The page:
Moving to London, Boldini attained success as a portraitist. He completed portraits of premier members of society including Lady Holland and the Duchess of Westminster. From 1872 he lived in Paris, where he became a friend of Edgar Degas. Boldini developed his own, distinct style, and his portraits grew in fame, helped greatly by a portrait commissioned by Giuseppe Verdi in 1886, the biggest celebrity of his day. He was nominated commissioner of the Italian section of the Paris Exposition in 1889, and received the Légion d'honneur for this appointment.
He died of pneumonia while in Paris, and is buried in his hometown of Ferrara, Italy.
There is a sense of movement in Toulouse-Lautrec’s drawings of dancers and horses. His dancers appear from a few twirls and swirls. He does not draw the dancer, but the motions. His lithographs and sketches of Loie Fuller consist of little more than abstract shapes, in which we can barely detect a head and a pair of legs. When he was commissioned to make a series of lithographs with a horse racing theme, The Jockey (1899), Toulouse-Lautrec does not start from an anatomically correct horse, but tries to capture the strength and speed of the horses in motion. By choosing this particular viewing angle he puts the viewer as it were on one of the trailing horses.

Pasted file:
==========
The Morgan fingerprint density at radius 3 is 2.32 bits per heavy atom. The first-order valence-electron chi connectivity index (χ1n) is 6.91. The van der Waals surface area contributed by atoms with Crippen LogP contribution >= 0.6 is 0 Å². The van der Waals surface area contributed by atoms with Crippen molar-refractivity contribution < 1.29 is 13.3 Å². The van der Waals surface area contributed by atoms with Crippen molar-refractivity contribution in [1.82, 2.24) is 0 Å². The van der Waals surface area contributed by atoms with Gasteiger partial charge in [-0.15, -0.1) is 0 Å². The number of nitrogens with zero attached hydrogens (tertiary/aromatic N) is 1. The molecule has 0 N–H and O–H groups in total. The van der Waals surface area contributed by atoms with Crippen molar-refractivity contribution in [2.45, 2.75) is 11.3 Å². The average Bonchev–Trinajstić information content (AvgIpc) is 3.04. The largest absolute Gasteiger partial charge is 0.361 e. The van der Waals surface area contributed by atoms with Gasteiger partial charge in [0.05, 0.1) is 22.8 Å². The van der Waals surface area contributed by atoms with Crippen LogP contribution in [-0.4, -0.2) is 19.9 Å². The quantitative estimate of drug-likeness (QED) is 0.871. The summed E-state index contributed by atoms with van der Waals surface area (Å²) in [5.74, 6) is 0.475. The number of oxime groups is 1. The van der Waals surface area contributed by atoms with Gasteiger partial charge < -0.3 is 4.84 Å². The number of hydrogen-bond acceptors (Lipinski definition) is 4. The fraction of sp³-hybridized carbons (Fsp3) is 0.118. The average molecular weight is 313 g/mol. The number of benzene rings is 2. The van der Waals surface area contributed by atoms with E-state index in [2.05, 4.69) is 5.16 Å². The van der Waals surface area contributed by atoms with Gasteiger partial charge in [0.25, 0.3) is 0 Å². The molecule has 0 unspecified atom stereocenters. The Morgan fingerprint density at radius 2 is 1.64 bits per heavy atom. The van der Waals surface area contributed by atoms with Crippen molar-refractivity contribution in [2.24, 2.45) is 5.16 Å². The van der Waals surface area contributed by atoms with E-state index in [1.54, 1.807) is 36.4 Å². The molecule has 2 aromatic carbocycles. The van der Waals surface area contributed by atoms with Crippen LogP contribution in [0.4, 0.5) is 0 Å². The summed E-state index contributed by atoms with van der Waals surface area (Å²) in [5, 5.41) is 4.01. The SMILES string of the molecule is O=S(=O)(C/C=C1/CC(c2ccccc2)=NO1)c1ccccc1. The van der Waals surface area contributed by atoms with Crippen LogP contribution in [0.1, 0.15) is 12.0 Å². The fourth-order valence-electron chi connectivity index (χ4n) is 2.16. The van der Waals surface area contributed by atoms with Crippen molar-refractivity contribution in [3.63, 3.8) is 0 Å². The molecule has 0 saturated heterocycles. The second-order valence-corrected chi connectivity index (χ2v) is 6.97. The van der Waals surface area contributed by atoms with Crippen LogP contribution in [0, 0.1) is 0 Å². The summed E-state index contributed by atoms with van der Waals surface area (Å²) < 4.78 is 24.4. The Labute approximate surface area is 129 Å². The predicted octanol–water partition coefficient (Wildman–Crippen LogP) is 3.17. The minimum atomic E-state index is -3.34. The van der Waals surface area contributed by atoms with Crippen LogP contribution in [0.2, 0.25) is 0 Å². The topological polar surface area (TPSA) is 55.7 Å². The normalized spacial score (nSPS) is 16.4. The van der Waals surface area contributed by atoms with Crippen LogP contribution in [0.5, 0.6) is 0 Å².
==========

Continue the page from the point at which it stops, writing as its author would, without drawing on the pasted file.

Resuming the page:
After a life of enormous productivity (more than 1,000 paintings, 5,000 drawings, and 350 prints and posters), debauchery, and alcoholism, Toulouse-Lautrec suffered a mental and physical collapse and died at the age of 37.
Largely a self-taught artist, Barry in 1763 attracted the patronage of his Irish compatriot Edmund Burke, who funded Barry’s stay in Italy from about 1766 to 1771 to study the Old Masters. Barry then returned to England and rose rapidly in his profession, becoming a member of the Royal Academy in 1773 and obtaining the commission to decorate the Royal Society rooms in 1777. The latter project occupied him until 1783. Barry was professor of painting at the Royal Academy from 1782 to 1799, but he died in poverty.